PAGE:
That’s a fact! I think we will someday figure out how not to generate absurd heat to benefit from incidental locomotion, as we have just figured out how not to generate absurd heat to benefit from incidental illumination. Until then, petrol is uniquely portable and that’s what matters most.

Addolff
Addolff
19 days ago

They live in a nice quiet place, going out of their way to stop development or anyone else moving in and ‘spoiling the village’ (so no major built up areas like, you know, hospitals and that), with property far cheaper than in the smoke and much better environmental conditions (less pollution – both airborne and noise) and away from all the ‘townies’ with their ‘diverse, multicultural ways’ (read: No trust, no respect, violent shit hole ghettoes, full of brown people with an alien culure completely at odds with the civilised Judeo-Christian ethos we were brought up with). They then moan… Read more »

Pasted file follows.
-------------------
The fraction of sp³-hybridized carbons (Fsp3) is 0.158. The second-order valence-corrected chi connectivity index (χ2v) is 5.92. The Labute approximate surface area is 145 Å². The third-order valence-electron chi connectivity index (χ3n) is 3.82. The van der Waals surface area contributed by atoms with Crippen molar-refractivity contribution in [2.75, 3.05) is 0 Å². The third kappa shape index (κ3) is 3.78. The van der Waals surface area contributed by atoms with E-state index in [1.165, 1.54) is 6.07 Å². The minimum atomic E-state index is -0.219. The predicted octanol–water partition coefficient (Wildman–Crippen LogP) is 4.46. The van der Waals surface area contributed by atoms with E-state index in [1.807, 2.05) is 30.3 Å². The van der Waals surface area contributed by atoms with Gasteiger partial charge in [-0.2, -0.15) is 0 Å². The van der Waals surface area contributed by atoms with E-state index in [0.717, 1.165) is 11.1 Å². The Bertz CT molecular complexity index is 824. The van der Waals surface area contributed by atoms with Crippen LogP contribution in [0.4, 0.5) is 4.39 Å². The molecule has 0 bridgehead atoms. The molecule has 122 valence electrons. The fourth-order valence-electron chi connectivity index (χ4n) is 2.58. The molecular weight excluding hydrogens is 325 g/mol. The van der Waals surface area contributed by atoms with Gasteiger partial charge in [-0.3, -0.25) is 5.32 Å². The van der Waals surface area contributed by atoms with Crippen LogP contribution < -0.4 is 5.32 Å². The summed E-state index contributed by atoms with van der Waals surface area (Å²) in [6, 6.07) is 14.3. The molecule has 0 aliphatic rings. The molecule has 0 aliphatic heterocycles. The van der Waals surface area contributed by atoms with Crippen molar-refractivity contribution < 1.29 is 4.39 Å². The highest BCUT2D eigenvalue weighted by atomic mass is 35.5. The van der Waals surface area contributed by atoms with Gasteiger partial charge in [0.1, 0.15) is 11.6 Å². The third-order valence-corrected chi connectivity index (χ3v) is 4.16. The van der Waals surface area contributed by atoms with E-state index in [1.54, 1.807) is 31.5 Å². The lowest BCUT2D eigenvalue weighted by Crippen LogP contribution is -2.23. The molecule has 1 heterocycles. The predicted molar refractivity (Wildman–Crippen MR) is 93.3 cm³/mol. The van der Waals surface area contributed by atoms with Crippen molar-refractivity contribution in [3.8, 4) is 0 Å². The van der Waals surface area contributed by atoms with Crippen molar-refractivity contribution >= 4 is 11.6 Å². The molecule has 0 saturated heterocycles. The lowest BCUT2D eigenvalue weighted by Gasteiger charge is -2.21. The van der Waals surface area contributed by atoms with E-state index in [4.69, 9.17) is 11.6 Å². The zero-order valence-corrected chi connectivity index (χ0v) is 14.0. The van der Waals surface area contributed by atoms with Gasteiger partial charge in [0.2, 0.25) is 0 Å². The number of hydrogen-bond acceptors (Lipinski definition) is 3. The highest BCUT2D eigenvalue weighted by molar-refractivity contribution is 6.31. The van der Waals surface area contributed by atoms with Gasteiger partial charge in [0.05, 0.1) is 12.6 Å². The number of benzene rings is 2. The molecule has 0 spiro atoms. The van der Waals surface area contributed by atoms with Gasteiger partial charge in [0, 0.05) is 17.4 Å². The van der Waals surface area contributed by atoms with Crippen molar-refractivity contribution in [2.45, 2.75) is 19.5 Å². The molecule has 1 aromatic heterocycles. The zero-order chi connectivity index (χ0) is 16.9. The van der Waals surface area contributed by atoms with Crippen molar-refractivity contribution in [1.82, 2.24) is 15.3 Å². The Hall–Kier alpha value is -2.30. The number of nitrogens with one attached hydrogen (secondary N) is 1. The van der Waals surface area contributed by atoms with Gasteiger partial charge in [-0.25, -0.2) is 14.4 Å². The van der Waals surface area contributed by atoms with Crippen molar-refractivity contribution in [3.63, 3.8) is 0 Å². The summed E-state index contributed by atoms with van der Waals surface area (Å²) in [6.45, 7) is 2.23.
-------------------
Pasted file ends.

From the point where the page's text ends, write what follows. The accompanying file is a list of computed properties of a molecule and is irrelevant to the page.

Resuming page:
John Galt
17 days ago
Reply to  Addolff

That’s boomers for you.

rhoda klapp
rhoda klapp
15 days ago

I live in a village, I can ride the bus free. But I still don’t. Nobody on there but bloody old people with a free bus pass…oh.